Airdate: Nov 02, 2010
Scientist: Dr. Daniel A. Savin
Material Science - Silly Putty
Silly Putty - is a liquid or a solid?
You remember Silly Putty a science toy we all grew up with. Would you say it's a liquid or a solid? I'm Jim Metaner and this is the Pulse of the Planet. Daniel Savin is an assistant professor at the University of Southern Mississippi.
DS: So what happens to the silly putty when I drop it? It bounces back up to my hand. So over short times it behaves like a solid.
DS: But I can also take the silly putty and I can start to stretch it out like taffy. And if I stretch it out like taffy slowly it'll just keep stretching as long as I'm pulling. But if I take the same silly putty and I rub it back together and I pull on it quickly, what do you think is gonna happen? It breaks in 2 pieces. So it behaves like a solid over short times but it behaves like a liquid over long times. In fact I could take these 2 edges and put them back together and I could start to pull on it again. And it doesnâ€™t break it behaves as if that break never happened.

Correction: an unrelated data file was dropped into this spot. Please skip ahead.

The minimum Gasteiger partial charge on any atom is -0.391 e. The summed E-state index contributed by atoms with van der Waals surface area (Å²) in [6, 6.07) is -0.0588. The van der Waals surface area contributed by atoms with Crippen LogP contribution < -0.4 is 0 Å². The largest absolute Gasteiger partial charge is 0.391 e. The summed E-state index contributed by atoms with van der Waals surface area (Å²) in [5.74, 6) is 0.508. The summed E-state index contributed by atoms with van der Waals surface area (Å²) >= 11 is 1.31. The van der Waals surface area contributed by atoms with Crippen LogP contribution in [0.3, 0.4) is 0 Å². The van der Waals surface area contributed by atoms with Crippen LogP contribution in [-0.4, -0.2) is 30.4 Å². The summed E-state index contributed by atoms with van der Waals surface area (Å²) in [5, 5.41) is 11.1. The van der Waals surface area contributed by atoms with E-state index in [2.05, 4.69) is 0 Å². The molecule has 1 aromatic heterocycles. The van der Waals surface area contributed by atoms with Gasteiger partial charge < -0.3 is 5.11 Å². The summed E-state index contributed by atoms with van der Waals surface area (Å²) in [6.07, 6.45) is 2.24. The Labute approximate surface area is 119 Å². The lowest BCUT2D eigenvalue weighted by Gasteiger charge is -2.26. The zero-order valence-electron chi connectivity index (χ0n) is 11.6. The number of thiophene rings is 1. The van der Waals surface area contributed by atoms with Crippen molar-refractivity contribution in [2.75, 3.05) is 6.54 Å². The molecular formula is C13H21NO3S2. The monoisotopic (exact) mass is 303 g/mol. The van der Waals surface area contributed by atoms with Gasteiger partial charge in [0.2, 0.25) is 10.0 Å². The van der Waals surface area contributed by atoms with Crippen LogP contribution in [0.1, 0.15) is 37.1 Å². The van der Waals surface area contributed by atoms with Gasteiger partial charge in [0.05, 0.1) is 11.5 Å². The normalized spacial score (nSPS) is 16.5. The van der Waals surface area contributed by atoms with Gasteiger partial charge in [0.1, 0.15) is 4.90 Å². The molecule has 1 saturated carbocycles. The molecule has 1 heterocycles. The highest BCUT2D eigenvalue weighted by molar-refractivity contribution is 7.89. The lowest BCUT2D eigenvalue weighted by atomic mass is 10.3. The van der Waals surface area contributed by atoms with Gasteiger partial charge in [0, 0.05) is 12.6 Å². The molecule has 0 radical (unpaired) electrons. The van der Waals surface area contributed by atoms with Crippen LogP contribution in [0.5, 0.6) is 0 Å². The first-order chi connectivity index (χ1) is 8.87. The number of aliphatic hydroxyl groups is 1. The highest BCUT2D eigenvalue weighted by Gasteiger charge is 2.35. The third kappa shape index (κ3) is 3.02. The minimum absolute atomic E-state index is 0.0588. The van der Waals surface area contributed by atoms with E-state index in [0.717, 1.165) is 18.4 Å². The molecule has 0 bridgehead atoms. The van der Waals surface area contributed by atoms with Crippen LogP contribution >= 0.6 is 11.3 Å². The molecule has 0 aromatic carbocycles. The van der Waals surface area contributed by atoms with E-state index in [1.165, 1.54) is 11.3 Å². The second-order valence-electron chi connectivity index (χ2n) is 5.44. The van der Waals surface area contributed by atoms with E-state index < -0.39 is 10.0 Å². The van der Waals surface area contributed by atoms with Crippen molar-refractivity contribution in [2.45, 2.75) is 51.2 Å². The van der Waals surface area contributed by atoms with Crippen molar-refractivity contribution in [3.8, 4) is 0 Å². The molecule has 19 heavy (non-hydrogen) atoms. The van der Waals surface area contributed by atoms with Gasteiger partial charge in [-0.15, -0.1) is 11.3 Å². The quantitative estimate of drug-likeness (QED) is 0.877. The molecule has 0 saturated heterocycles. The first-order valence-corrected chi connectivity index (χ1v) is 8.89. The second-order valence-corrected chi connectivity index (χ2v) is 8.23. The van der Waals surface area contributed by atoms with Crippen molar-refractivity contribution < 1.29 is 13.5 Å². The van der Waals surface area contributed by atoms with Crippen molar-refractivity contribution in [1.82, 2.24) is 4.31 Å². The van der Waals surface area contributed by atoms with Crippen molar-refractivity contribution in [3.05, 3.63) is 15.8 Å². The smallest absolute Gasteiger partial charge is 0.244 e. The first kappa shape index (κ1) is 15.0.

DS: Silly putty like all polymers behaves differently over different time scales. We're gonna take some pieces of the silly putty, and we're gonna hit it with a hammer and we're gonna see what happens. So Silly behaves like a solid over short times - What do you think would happen if you took an ice cube and hit it with a hammer? Well it would probably do the same thing. But could you take an ice cube and form it into a ball and have it be a nice rubbery ball that bounces? And then stretch it out? You certainly would not be able to do that with ice but this is something you can do with polymers.
Besides Silly Putty, there are many kinds of polymers with many different special properties and they're all part of the palette of materials that a materials scientist works with. Materials science is one of the science topics in this year's Kids Science Challenge our free nationwide competition for 3rd to 6th graders; check out kidsciencechallenge.com. Pulse of the Planet is made possible by the National Science Foundation. I'm Jim Metzner.